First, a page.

Constructive Receipt

Under the cash method, you not only report income in the year it is actually received, you also report income in the year it is constructively received.

Constructive receipt refers to income that you do not have physical possession of but it has been made available to you without restriction. In other words, you have constructive receipt of income when you have control over such income.

Using an Agent

An agent is someone you designate or hire to act on your behalf for some specific purpose. If you designate an agent to receive funds on your behalf, you are considered to have received the funds on the date the agent receives them.

Examples of Constructive Receipt of Income

  • Interest credited to your account at year-end:
    • Interest of $100 is credited to your checking account on December 30, 2014.
    • You withdraw the $100 January 3, 2015.

Result:

  • Include the $100 in your 2014 gross income, the year constructive receipt took place.
  • You authorize an agent to receive a payment on your behalf:
    • You perform services for a client December 1, 2013
    • You bill the client $300
    • You go out of town and won't return until January 7, 2014
    • You authorize your friend Bob to act as your agent to receive the payment. Your client is aware of this arrangement.
    • Bob receives the payment December 30, 2013
    • You deposit the $300 on January 8, 2014

Result:

  • You must Include the $300 in your 2013 gross income, when Bob received the payment.
  • You tell a client to postpone sending you a payment until the following tax year:
    • On December 23, 2013 your client tells you that a $500 payment is ready for you any time you want it.
    • You tell your client to hold off sending it to you until January 5, 2014 (the following tax year).

Result:

  • You must include the $500 in your 2013 gross income, the year it was constructively received. Simply requesting to have your client hold the check does not change the fact that the funds were available to you without restriction and therefore, constructive receipt of income has taken place.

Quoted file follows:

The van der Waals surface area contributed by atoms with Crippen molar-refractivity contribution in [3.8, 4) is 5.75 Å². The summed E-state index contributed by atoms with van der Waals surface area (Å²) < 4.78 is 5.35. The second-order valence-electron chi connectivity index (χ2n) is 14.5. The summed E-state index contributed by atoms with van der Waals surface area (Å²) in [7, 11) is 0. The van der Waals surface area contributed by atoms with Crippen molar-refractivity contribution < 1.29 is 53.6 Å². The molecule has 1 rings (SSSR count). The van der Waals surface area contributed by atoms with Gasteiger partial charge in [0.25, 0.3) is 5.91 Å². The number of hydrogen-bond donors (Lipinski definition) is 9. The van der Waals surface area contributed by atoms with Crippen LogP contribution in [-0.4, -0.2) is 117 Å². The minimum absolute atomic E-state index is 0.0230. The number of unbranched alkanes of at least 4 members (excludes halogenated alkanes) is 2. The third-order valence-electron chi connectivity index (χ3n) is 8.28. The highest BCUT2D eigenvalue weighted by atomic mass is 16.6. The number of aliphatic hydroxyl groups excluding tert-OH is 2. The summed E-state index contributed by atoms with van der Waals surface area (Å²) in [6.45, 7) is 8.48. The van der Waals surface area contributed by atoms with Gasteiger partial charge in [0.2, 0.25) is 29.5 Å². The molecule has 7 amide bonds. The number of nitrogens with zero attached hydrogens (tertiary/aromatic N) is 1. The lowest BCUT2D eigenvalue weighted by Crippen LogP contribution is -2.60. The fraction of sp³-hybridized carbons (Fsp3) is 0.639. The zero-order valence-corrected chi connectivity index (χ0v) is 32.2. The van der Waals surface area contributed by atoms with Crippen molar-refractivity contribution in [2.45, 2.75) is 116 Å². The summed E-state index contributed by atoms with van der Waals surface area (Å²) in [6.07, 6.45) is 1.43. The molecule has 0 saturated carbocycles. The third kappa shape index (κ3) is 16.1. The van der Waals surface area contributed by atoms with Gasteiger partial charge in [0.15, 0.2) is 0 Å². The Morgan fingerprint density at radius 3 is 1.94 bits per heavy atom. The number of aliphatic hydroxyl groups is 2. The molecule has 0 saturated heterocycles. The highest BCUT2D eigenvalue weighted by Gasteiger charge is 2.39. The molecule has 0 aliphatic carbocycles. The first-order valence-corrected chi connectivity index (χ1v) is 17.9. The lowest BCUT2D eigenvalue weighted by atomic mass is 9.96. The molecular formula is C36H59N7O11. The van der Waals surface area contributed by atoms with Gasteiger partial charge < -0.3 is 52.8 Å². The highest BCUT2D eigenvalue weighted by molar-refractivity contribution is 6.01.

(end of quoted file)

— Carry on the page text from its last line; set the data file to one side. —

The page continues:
• Cancellation of debt (also referred to as forgiveness of debt):
    • You owe a creditor $1,000.
    • You don't have the funds to pay the creditor.
    • During December 2013, the creditor cancels the debt because it is considered uncollectible.
    • The cancellation was not intended as a gift.

Result:

  • You must include the canceled debt of $1,000 in your 2013 gross income. The cancellation of debt is considered constructive receipt of income.

Deferred Payment Contract

If you sell an item under a deferred payment contract that calls for payment in a future year, there is no constructive receipt in the year of sale. However, if the sales contract states that you have the right to the proceeds of the sale from the buyer at any time after delivery of the item, then you must include the sales price in income in the year of the sale, regardless of when you actually receive payment.

Example:

  • You are a farmer who uses the cash method and a calendar tax year. You sell grain in December 2014 under a bona fide arm's-length contract that calls for payment in 2015.

Result:

  • You include the proceeds from the sale in your 2015 gross income since that is the year payment is received. However, if the contract states that you have the right to the proceeds from the buyer at any time after the grain is delivered, you must include the sales price in your 2014 income, regardless of when you actually receive payment.

Direct Payments and Counter-Cyclical Payments

If you received direct payments or counter-cyclical payments under Subtitle A or C of the Farm Security and Rural Investment Act of 2002, you will not be considered to have constructively received a payment merely because you had the option to receive it in the year before it is required to be paid.

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